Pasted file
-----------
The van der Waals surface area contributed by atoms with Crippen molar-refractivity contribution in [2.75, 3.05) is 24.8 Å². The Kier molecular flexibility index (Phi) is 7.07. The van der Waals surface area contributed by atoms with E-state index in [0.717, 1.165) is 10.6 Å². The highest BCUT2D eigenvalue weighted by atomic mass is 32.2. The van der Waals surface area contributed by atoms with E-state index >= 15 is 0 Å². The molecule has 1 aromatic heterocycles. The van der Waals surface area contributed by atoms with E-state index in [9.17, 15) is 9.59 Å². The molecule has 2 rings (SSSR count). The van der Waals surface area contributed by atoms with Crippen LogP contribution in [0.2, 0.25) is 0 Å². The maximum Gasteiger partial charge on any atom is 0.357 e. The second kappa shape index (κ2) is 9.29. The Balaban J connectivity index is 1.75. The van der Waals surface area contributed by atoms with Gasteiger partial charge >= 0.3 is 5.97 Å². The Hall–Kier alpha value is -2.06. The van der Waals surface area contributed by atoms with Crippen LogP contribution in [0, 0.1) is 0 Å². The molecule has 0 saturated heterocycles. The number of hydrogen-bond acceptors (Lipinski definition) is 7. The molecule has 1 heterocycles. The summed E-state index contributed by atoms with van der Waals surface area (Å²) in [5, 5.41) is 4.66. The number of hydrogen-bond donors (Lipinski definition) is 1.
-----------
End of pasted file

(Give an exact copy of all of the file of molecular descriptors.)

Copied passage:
The van der Waals surface area contributed by atoms with Crippen molar-refractivity contribution in [2.75, 3.05) is 24.8 Å². The Kier molecular flexibility index (Phi) is 7.07. The van der Waals surface area contributed by atoms with E-state index in [0.717, 1.165) is 10.6 Å². The highest BCUT2D eigenvalue weighted by atomic mass is 32.2. The van der Waals surface area contributed by atoms with E-state index >= 15 is 0 Å². The molecule has 1 aromatic heterocycles. The van der Waals surface area contributed by atoms with E-state index in [9.17, 15) is 9.59 Å². The molecule has 2 rings (SSSR count). The van der Waals surface area contributed by atoms with Crippen LogP contribution in [0.2, 0.25) is 0 Å². The maximum Gasteiger partial charge on any atom is 0.357 e. The second kappa shape index (κ2) is 9.29. The Balaban J connectivity index is 1.75. The van der Waals surface area contributed by atoms with Gasteiger partial charge >= 0.3 is 5.97 Å². The Hall–Kier alpha value is -2.06. The van der Waals surface area contributed by atoms with Crippen LogP contribution in [0, 0.1) is 0 Å². The molecule has 0 saturated heterocycles. The number of hydrogen-bond acceptors (Lipinski definition) is 7. The molecule has 1 heterocycles. The summed E-state index contributed by atoms with van der Waals surface area (Å²) in [5, 5.41) is 4.66. The number of hydrogen-bond donors (Lipinski definition) is 1.